Q2: How often should you wash your brushes?

You don’t need to wash them every time you do your makeup. It’s fine to wash them whenever you feel like they’re getting dirty.


Q3: How can you make brushes last longer?

You can lengthen the lifespan of your brushes by taking care of them after use.
For liquid products, wipe off excess product with a tissue or something.
For powder products, use the palm or back of your hand to remove leftover powder.


Q4: How do you recommend storing brushes?

It’s best to keep your brushes somewhere with lower humidity, in order to maintain the shape of the brush. Also, you should keep brushes out of direct sunlight in order to prevent damage to the handle of the brush.

【Nozomu Kajiyama】
Born in Kumano city. The 57th head priest of Sakakiyama Shrine in Kumano city. With a main shrine built in the Edo era, and a front shrine completed during the Meiji period, Sakakiyama Shrine is home to a sacred Japanese cedar tree that is said to be over 800 years old. This tree is linked to all of the festivals held at Sakakiyama Shrine.

【Kentarou Miyawaki】
Head of PR for Fudenosato Kobo. Works at Fudenosato Kobo to spread the word about Kumano brushes and the beauty of calligraphic culture.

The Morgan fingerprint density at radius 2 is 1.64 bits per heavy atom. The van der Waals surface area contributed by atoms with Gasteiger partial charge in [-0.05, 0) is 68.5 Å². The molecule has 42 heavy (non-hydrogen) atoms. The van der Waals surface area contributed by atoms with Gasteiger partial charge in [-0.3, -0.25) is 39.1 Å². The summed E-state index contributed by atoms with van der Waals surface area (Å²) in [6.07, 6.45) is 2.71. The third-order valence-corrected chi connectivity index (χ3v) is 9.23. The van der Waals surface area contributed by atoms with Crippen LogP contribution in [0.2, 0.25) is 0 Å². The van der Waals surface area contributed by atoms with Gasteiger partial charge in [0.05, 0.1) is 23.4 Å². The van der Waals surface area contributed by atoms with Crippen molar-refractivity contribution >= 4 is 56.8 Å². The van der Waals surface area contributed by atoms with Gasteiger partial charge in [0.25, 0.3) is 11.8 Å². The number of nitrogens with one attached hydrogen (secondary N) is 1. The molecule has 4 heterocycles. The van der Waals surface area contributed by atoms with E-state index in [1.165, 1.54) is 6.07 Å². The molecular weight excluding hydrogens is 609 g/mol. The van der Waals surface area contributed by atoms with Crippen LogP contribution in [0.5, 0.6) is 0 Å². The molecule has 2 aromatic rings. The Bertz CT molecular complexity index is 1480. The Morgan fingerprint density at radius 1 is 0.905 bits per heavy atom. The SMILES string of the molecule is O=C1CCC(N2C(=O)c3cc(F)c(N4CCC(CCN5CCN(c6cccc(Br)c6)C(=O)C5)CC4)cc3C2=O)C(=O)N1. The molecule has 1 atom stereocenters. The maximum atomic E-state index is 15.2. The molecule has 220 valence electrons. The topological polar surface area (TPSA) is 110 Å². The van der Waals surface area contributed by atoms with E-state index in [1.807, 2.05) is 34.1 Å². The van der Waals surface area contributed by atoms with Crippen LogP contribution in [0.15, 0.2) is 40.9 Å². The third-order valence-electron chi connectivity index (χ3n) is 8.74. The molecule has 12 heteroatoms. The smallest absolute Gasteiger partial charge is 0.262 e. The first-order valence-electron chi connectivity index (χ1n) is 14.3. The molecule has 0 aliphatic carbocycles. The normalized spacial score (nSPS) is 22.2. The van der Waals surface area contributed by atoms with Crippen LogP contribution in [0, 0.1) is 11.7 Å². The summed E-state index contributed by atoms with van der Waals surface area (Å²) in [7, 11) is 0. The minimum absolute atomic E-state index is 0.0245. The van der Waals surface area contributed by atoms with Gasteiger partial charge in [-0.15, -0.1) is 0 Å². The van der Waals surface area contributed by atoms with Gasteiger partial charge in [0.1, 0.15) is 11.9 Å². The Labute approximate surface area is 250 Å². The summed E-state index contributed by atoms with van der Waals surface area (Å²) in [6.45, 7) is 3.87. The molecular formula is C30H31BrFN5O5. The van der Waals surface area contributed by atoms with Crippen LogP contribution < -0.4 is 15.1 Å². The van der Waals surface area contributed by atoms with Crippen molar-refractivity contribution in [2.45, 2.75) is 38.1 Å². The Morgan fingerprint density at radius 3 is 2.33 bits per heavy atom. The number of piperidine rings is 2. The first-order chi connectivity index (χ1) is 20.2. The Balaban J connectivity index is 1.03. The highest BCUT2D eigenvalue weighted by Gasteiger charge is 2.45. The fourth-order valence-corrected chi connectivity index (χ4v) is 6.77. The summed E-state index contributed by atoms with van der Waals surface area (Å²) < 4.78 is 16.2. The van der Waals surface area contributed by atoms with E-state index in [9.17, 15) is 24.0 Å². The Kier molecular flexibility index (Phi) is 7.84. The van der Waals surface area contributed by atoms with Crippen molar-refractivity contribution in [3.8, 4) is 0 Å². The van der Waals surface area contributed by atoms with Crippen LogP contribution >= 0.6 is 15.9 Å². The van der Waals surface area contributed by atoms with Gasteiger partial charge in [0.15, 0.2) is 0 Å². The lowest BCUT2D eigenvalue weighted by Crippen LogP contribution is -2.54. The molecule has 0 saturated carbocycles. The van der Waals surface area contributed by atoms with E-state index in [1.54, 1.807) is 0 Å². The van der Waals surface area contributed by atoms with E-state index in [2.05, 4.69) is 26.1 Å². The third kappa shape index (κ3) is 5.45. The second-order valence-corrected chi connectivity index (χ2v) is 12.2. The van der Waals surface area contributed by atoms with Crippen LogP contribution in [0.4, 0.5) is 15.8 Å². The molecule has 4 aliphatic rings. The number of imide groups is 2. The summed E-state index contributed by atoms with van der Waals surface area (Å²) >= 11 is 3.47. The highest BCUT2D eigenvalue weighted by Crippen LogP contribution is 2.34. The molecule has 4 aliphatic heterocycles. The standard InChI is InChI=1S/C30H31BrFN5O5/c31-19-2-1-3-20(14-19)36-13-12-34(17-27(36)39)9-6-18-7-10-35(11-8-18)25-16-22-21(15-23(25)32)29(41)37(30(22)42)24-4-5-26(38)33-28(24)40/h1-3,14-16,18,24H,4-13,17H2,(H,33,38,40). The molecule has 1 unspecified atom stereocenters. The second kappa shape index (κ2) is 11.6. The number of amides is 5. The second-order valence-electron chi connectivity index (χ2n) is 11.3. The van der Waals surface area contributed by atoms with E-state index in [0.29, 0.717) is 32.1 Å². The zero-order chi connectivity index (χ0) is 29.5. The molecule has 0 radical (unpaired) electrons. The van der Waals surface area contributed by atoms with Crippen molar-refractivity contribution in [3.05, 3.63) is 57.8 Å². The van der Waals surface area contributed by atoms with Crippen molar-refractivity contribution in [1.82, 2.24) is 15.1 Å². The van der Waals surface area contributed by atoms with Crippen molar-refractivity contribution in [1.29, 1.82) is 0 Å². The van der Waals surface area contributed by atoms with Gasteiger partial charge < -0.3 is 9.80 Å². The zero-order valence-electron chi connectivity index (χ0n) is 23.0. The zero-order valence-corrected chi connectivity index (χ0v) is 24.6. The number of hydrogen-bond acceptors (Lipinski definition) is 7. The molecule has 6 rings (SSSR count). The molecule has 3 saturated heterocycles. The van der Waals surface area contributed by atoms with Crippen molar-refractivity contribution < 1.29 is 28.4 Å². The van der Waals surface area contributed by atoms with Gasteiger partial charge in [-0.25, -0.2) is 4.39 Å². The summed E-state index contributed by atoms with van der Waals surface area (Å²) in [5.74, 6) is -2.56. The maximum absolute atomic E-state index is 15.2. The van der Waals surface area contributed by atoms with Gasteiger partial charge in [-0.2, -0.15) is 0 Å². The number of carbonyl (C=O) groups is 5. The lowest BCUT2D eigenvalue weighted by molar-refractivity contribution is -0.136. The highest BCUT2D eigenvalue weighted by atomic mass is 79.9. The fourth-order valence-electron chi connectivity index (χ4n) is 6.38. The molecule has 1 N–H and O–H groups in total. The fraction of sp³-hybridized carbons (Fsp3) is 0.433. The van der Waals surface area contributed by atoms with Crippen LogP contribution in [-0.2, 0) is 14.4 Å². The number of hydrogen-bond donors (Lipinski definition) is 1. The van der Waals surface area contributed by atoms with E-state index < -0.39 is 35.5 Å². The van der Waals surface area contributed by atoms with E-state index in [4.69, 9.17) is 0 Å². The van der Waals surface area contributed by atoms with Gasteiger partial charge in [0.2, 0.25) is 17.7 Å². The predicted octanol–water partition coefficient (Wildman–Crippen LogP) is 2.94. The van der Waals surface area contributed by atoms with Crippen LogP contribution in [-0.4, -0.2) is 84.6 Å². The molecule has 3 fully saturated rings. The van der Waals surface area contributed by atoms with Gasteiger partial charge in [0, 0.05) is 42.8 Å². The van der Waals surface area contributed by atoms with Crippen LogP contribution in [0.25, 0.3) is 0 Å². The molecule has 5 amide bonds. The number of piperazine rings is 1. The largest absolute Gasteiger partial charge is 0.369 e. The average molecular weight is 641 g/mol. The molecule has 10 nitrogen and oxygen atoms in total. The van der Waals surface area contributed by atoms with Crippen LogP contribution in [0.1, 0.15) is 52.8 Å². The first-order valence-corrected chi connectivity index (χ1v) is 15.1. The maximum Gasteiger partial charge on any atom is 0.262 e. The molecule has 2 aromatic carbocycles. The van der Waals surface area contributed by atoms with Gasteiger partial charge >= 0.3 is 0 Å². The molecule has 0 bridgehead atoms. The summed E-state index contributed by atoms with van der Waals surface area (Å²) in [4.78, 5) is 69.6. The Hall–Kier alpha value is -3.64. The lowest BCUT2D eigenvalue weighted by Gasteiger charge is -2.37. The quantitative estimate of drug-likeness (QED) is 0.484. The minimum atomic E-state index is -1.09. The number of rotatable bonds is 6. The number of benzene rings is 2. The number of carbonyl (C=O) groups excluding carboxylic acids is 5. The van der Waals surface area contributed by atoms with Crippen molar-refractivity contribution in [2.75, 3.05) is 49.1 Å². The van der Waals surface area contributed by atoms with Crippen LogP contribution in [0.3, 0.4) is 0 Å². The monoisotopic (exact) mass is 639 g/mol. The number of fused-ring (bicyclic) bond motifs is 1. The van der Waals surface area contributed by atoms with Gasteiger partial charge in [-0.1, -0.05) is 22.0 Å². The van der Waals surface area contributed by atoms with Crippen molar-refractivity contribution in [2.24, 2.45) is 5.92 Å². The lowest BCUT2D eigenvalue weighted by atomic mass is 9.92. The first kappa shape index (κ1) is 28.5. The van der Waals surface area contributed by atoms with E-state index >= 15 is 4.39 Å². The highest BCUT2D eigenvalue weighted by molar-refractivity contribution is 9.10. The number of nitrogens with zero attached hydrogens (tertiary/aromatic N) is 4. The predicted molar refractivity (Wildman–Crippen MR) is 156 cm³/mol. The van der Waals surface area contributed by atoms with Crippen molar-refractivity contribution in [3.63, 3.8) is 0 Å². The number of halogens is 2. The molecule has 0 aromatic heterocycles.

【Takemi Tsuchiya】
President of Koyudo. Studied and worked abroad, giving him a global perspective that helps him see things in a unique way. Came to Kumano after marrying and found work at Koyudo. He commented, “It’s been 18 years now, so I’ve lived here longer than I did in my hometown.” He told us he plans to continue finding new solutions for Kumano city.

【Seiji Uematsu】
Vice-president of Koyudo. After graduating university, he worked for an apparel company. In 2004, he returned to Kumano and began working with Koyudo. He personally led the development of the “fu-pa” brush series, which contributed greatly to the company’s makeup brush sales. “It’s a product line that always goes back to the roots of our craftsmanship.”

【Masahiro Kotorida】
Qualified as a traditional craftsman in 2010, turns 79 this year. He could talk your ear off about Kumano brushes, which he does whenever he mentors younger brush makers. Mr. Kotorida is still working hard, saying “Kumano brushes are the best in Japan, but we can’t rest on our laurels. We have to keep refining our skills and technique.”

Photograph/Daichi Saito
Interview&Text/Mayumi Hasegawa

※Our pages are translations of articles published on Japan's @cosme. All products introduced in the articles are sold in Japan.